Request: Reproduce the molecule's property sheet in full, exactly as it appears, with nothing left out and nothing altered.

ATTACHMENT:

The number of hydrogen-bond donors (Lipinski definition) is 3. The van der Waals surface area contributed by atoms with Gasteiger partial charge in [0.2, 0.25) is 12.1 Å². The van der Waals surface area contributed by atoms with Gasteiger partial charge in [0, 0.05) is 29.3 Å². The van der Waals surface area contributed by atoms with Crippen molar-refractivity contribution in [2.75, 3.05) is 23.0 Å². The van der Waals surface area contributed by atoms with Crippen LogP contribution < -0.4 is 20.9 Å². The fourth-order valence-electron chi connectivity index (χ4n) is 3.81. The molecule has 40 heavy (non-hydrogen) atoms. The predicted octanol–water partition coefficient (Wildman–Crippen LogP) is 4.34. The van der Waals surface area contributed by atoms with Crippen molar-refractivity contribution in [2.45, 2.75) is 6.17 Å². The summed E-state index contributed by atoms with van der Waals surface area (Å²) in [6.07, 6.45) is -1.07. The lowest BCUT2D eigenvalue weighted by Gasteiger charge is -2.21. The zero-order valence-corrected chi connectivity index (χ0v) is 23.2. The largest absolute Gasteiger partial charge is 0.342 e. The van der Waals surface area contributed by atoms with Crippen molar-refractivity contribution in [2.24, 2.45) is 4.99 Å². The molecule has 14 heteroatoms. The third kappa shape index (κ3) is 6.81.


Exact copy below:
The number of hydrogen-bond donors (Lipinski definition) is 3. The van der Waals surface area contributed by atoms with Gasteiger partial charge in [0.2, 0.25) is 12.1 Å². The van der Waals surface area contributed by atoms with Gasteiger partial charge in [0, 0.05) is 29.3 Å². The van der Waals surface area contributed by atoms with Crippen molar-refractivity contribution in [2.75, 3.05) is 23.0 Å². The van der Waals surface area contributed by atoms with Crippen LogP contribution < -0.4 is 20.9 Å². The fourth-order valence-electron chi connectivity index (χ4n) is 3.81. The molecule has 40 heavy (non-hydrogen) atoms. The predicted octanol–water partition coefficient (Wildman–Crippen LogP) is 4.34. The van der Waals surface area contributed by atoms with Crippen molar-refractivity contribution in [2.45, 2.75) is 6.17 Å². The summed E-state index contributed by atoms with van der Waals surface area (Å²) in [6.07, 6.45) is -1.07. The lowest BCUT2D eigenvalue weighted by Gasteiger charge is -2.21. The zero-order valence-corrected chi connectivity index (χ0v) is 23.2. The largest absolute Gasteiger partial charge is 0.342 e. The van der Waals surface area contributed by atoms with Crippen molar-refractivity contribution in [2.24, 2.45) is 4.99 Å². The molecule has 14 heteroatoms. The third kappa shape index (κ3) is 6.81.